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One aspect of people’s unhappiness with Elsevier in particular, and with paywalled journals more broadly, is text mining: automatically extracting information from vast numbers of papers. This is technologically feasible, but Elsevier does not allow it, apparently because it’s something they might be able to monetize in the future.
Chemists are particularly interested in this, since data is scattered throughout the chemistry literature in ways that could be machine-recognizable. Is this something we should be excited about as mathematicians? And is there anyone out there working on text mining in the mathematics literature? We could clearly learn a lot about the literature itself, and that would be valuable, but I’m wondering whether we could learn more about mathematics. It seems plausible to me, but I’m having trouble coming up with really compelling examples.
I was once told you effectively cannot text-mine the arXiv (or rather: make that public) because the arXiv would have to ask for permission during the submission process (which it still doesn’t, I think).
It seems difficult to get the rights if I see what Heather Piwowar went through (which also seems to indicate that publishers are not familiar with these kinds of requests). See also Cameron Neylon’s biting comment at They just don’t get it.
Is there really an issue with text mining the arXiv? They have the legal right to distribute the papers, so it seems simple: they send you the papers and you process them however you like. Maybe I’m overlooking some subtlety, but http://arxiv.org/abs/cs/0702012 seems to be a case of arXiv text mining of a sort (although done by arXiv personnel).
I think with Elsevier there are two issues:
(1) They won’t give you all the papers: even if you have a subscription, if you try to download them all they will cut you off. [Of course, this part is reasonable. Even with the arXiv, they do not allow massive automated downloads, so you would have to get the papers another way.]
(2) They won’t give you access at all unless you agree to terms of use that do not allow text mining.
One thing I’d love to do is to search through the literature for apparent coincidences. For example, the start of monstrous moonshine was the observation that the monster group had a 196,883-dimensional irreducible representation while 196,884 was one of the coefficients of the j-function. It would be fun to do brute force searches for various sorts of coincidences and patterns. Probably nothing important would come up, but it’s the sort of experiment that could be worth trying.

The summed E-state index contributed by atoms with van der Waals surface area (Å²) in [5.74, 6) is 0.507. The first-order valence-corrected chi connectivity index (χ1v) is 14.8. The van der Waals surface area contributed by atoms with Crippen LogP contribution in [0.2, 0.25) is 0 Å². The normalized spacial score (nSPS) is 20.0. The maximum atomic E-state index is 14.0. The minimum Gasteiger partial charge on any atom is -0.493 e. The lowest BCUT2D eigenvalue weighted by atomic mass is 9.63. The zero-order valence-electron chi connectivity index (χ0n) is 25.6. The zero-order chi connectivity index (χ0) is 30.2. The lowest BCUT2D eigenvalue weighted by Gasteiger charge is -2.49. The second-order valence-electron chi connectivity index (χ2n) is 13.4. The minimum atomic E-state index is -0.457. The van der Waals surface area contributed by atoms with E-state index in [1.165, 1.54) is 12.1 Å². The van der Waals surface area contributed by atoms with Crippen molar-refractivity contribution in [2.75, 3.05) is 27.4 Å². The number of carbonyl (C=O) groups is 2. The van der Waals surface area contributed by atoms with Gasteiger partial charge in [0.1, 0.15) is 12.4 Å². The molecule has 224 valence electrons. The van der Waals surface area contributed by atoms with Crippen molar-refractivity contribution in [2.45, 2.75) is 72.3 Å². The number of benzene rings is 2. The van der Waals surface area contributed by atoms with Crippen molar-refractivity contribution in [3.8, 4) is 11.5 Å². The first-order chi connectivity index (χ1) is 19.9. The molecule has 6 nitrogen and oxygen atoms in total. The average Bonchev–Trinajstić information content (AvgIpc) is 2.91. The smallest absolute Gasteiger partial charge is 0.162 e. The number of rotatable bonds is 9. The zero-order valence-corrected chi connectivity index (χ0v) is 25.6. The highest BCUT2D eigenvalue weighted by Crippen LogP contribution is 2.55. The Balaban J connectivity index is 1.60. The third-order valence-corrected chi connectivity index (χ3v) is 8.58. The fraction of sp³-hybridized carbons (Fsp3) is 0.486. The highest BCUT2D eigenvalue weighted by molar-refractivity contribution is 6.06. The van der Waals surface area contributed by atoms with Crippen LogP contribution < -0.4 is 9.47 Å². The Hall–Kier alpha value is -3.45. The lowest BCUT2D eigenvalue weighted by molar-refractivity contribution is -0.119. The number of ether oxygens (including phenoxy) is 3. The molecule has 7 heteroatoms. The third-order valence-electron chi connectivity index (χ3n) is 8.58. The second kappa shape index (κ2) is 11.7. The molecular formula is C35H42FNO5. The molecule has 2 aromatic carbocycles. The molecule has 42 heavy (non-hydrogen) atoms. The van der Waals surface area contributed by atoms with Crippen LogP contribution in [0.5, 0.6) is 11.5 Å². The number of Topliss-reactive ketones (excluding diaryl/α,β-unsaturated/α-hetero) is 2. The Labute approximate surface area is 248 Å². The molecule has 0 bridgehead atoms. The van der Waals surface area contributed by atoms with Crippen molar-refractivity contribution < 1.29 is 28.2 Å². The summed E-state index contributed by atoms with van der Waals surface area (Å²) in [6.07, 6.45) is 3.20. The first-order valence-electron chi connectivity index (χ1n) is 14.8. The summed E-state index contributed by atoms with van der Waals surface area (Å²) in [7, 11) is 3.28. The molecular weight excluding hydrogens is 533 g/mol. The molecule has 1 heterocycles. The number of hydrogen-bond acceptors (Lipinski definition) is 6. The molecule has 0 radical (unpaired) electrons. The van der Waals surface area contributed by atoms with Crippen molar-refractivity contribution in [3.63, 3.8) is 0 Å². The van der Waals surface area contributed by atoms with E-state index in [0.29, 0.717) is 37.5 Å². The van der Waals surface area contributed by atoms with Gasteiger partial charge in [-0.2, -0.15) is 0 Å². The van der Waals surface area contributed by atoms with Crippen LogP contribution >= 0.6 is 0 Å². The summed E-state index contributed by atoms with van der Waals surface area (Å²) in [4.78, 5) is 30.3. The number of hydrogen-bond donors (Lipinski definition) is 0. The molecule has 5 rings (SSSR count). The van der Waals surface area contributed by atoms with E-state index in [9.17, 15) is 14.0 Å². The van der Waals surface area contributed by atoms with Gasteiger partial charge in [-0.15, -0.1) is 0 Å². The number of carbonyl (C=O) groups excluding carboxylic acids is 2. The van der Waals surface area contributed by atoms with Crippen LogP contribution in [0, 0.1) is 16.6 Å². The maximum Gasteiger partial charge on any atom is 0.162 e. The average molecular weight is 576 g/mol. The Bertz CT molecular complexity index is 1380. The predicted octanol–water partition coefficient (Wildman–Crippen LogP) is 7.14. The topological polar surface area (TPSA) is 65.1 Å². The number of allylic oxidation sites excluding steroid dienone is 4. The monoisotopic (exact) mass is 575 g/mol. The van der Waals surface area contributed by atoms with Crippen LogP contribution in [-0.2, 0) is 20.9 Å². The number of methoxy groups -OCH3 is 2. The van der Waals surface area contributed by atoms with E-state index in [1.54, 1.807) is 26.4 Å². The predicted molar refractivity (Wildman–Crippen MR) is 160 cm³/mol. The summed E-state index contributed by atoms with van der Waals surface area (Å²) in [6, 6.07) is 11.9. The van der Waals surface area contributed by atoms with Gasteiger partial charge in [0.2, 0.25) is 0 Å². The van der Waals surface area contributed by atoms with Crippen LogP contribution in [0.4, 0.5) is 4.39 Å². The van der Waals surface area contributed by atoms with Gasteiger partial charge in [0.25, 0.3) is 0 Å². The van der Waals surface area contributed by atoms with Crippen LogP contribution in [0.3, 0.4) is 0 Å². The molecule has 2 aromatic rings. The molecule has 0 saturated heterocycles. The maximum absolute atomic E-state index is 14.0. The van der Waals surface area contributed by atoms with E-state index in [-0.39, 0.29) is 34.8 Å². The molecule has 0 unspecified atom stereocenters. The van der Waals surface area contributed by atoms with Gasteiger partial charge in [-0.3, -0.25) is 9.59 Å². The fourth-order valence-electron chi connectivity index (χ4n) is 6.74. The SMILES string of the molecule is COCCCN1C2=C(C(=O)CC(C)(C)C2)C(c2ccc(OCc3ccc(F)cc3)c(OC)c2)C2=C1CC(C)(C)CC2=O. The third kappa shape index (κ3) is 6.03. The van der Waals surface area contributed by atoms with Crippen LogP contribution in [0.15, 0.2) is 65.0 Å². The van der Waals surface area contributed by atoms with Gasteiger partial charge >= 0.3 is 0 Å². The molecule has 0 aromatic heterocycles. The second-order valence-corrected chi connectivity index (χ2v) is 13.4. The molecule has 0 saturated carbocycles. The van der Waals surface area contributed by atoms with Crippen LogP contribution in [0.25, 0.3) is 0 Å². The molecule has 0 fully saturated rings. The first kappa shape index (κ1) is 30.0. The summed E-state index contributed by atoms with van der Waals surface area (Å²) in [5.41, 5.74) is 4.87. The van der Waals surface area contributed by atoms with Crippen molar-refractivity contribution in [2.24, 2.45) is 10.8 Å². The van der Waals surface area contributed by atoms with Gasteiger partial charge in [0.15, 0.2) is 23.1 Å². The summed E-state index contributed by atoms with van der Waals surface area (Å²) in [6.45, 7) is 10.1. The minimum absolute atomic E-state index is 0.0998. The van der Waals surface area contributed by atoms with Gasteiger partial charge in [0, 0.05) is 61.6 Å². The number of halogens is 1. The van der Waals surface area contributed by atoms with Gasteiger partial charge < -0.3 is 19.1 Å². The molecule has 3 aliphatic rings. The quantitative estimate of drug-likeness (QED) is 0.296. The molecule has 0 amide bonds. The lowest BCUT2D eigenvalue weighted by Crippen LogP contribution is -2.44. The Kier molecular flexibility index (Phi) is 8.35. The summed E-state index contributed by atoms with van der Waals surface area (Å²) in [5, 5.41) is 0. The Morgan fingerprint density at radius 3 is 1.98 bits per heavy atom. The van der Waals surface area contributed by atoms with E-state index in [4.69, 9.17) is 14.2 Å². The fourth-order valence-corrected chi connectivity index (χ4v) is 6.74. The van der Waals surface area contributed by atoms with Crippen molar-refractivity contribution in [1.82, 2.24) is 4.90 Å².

For example, one could try to make an index of where each natural number occurs in the literature. For small numbers this would be ridiculous, and of course it’s not even worth trying to index every 0 or 1. However, I’d bet the occurrences thin out relatively quickly, especially if you ignore numbers with particularly simple descriptions. For example, how many papers have ever mentioned the number 3485? It would be interesting to see what the occurrences of the remaining numbers looked like. Some would just be random numbers from numerical examples, but certain numbers would show up much more frequently, and it could be fun to take a look at why.
I think the arXMLiv project may be relevant to this discussion:
The last few years have seen the emergence of various content-oriented XML-based, content-oriented markup languages for mathematics and natural sciences on the web, e.g. OpenMath, Content MathML, or our own OMDoc and PhysML. These representation languages mathematics [sic], that makes the structure of the mathematical knowledge in a document explicit enough that machines can operate on it. The promise if these content-oriented approaches is that various tasks involved in doing mathematics (e.g. search, navigation, cross-referencing, quality control, user-adaptive presentation, proving, simulation) can be machine-supported, and thus the working mathematician is relieved to do what humans can still do infinitely better than machines.
In the arXMLiv project we try to translate the vast collection of scientific knowledge captured in the arXiv repository into content-based form, so that we can use it as a basis for added-value services.
https://trac.kwarc.info/arXMLiv/wiki/arXMLiv-project-description (authentication certificate probably needs to be accepted to open the page)
Four years ago, Scott Morrisson mentioned that he had a local copy of the entire arXiv. http://sbseminar.wordpress.com/2008/03/12/mathematical-grammer-ii/#comment-2874 So it sounds like, at least in 2008, there was no difficulty getting the raw data.
@David - I know that the arXiv has been put on bitTorrent or similar in the past. How it got there I cannot guess, but it is a good insurance policy for them if such a thing happens periodically.
arXiv has put up the entire repository in an S3 bucket and you would just need to pay Amazon around $20 for the bandwidth (plus your own costs of hosting and processing), so it is rather tempting to try some large-scale data mining. When I have the time I’ll use this to add some features to arXaliv such as full-text search, and following/tracking citations, and I should be able to expose an API for it.
Ummm, I’ve mentioned this before here with a link but nobody seemed interested.
Maybe this post would have been better as a comment in that empty thread.
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